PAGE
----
Kenilworth Show Society volunteers Olive and Clem Hassall and John Rodwell all agree that the camping keeps the showgrounds viable
by Michelle Gilmore
There is a misconception out there that “grey nomads” bring little to communities, staying where they can for free and living off the smell of an oily rag. But RV’s are big business, and rural communities like ours are reaping the benefits.
Visit the Kenilworth Showgrounds and you will see on their notice: “It is not advisable to park near the main ring during cricket season October to April.”
If you are a camper, it seems the odd cricket ball is the only disadvantage to enjoying the hospitality of this friendly town.
For $16 per night you can stay beside a creek, in a powered site, have access to showers, the local pool and it is only a couple of hundred metres to the shops.
Maleny Showgrounds also offer a unique Hinterland camping experience, with a stroll into town along the Obi Obi Creek – at a rock bottom price.
Kenilworth Hall Committee volunteers, Clem and Olive Hassall said the town has been providing the accommodation for years.
Clem said, “It goes right back to the early ‘60s. It was very, very small and only caravan clubs used it.”
An RV Friendly Town™ is one that has met a set of guidelines to ensure they provide a certain amount of amenities, and a certain level of services for these travellers. When RV tourists enter a town displaying the RVFT sign, they know they will be welcome, certain services will be provided for them that may not be available in other centres, and they will have access to a safe place to stay overnight, and possibly for a longer period. (from http://www.cmca.net.au
It slowly became bigger and bigger, and has been operating the way it is now for the last ten years.
The hall and grounds also host the Chook Chase motorcycle ride in winter, the Quilt and Craft show in June and the Agricultural Show and Rodeo and Kenilworth Celebrates Art Show in September.
“It definitely helps town out a lot – campers buy a paper, coffee, pies or visit the bowls club at night,” Clem explained.
“There are motorhomes, antique motorcycles, caravans – an average of 34-odd vans, stay an average four days.
“One club visited and they collected every member’s receipt from the few days, including the fee here.
“All up they had spent $8000 in town, and that money is kept in town. There were 42 clubs here last year.
“They bring a lot of revenue – it is the only thing that keeps this complex going!”
A fact that has not escaped the Queensland government who released a toolkit for local governments to increase the provision of camping facilities, and attract more drive tourists to their regions last year.
In turn, Sunshine Coast Council recognised a real need for the widest possible range of accommodation options, and approved an interim policy for limited facilities camping.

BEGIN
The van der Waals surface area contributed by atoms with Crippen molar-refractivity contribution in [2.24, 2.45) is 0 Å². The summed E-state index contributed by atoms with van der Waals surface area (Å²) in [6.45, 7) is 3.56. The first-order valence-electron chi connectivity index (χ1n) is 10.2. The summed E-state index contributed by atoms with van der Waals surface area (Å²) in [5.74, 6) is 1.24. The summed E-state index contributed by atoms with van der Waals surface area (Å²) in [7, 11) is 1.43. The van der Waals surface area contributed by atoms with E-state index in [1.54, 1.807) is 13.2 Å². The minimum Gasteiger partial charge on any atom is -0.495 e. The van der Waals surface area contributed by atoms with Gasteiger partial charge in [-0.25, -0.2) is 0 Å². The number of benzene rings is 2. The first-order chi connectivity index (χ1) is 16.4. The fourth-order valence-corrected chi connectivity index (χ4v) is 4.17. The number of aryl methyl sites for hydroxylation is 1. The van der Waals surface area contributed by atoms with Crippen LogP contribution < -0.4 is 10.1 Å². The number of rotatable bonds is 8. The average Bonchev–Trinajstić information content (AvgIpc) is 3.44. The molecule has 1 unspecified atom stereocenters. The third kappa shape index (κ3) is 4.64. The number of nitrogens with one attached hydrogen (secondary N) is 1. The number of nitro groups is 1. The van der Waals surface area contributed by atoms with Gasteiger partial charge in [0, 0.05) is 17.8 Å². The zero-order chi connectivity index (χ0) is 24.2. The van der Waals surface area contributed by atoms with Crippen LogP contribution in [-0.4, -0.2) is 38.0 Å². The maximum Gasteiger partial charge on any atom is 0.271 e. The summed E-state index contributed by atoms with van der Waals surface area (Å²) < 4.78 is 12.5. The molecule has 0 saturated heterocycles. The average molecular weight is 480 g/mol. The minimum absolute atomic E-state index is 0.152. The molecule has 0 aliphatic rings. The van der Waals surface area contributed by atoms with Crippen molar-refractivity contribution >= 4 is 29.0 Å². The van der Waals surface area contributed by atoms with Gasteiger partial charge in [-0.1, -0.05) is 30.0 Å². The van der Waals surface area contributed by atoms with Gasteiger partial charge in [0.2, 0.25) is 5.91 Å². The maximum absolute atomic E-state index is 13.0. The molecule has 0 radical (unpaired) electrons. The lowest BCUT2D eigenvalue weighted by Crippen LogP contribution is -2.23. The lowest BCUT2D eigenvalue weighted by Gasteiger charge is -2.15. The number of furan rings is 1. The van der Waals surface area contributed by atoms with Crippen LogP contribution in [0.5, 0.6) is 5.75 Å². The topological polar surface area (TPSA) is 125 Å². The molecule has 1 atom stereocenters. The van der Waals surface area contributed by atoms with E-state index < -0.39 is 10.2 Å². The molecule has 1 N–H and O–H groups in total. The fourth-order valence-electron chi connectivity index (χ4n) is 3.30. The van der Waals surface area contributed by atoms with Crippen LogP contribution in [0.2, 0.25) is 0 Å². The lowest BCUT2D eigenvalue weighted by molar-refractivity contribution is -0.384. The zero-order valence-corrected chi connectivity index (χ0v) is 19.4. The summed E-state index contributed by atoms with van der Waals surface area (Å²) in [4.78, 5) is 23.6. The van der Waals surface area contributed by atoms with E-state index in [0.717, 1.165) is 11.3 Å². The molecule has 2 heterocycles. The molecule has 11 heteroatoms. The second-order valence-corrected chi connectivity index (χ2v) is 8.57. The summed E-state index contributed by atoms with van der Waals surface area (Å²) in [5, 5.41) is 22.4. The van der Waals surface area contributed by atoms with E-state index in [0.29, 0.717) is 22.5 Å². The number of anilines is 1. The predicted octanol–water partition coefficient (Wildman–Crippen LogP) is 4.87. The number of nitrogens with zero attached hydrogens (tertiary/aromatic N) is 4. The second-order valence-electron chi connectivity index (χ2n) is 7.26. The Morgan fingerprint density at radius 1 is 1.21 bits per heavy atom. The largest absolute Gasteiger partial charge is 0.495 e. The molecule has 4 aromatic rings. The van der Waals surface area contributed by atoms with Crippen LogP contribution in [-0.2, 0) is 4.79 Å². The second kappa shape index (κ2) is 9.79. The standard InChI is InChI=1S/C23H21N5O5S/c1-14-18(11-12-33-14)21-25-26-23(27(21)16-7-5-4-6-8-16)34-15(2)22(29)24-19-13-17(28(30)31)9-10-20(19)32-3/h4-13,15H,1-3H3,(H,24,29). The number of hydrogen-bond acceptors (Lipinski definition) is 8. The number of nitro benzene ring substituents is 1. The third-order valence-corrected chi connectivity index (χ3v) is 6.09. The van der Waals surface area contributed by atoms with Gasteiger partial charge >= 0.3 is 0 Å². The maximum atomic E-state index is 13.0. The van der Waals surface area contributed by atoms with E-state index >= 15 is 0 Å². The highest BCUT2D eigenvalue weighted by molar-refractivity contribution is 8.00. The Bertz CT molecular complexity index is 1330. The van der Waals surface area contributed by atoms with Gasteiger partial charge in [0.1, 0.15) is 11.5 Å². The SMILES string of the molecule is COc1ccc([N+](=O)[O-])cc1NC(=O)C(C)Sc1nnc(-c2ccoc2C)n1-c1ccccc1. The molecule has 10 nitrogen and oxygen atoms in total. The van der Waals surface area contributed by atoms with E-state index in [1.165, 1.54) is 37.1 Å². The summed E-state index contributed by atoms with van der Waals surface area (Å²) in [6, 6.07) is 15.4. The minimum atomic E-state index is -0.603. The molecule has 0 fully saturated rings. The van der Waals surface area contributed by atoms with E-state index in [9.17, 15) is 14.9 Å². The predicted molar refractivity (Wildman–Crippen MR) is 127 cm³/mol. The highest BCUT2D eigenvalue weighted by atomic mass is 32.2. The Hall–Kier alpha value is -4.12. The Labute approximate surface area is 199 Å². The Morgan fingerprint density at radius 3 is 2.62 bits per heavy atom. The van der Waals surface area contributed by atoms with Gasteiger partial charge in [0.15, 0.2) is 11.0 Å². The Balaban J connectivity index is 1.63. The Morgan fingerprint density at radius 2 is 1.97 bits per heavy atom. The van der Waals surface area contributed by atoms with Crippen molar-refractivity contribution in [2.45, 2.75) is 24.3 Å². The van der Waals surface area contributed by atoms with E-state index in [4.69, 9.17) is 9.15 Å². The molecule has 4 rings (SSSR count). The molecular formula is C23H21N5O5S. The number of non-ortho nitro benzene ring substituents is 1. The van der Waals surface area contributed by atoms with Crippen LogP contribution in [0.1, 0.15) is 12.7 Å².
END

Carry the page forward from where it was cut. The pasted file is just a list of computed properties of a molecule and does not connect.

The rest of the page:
It states that “limited facilities camping offers, and serves, a different tourism market to resorts, hotels, motels, holiday rentals and caravan parks”.
“The grey nomads are pretty good – we don’t have a riff-raff problem. It is a safe, quiet place with amenities – they can camp, and there is more room for the bigger fifth wheelers.” Clem continued, “They don’t want all the bells and whistles.”
And that is the crux of it – all the bells and whistles are already on their vehicle. This group of travellers are “self-contained campers” – which means “a person or persons who are camping within a structure or vehicle that holds fresh water, will collect and store all greywater and/or blackwater; and has on board cooking and sleeping facilities”.
The limited facilities policy means the provision of: rubbish bins; water access; toilets and/or dump point.
It also stipulates short-term camping – not exceeding three nights within any consecutive seven day period.
Olive said that Kenilworth Showgrounds attracts older travellers and family groups, “We had a query about an 18th birthday – and said to them ‘you realise it’s lights out at ten o’clock’? We didn’t hear from them again!”
“But the young ones we’ve had have been very good. The ‘older nomads’ are in bed by nine o’clock and everything’s quiet.”
Caravanning and camping is still booming and research shows families are a growing sector.
There is no doubt the showgrounds are meeting the needs of thousands of travellers – Maleny have recently upgraded their amenities, and Beerwah would like to be accredited as an RV Friendly Town (very scarce on the Sunshine Coast).
Meanwhile, the Kenilworth Hall Committee purchased the neighbouring mill property in 2013, they plan on setting up more powered sites by the river and for camping during events.
It will also allow more room for the pony club and staying out of the way of those cricket balls!
Kenilworth Showgrounds: 07 5446 0131
Maleny Showgrounds: 07 5494 2008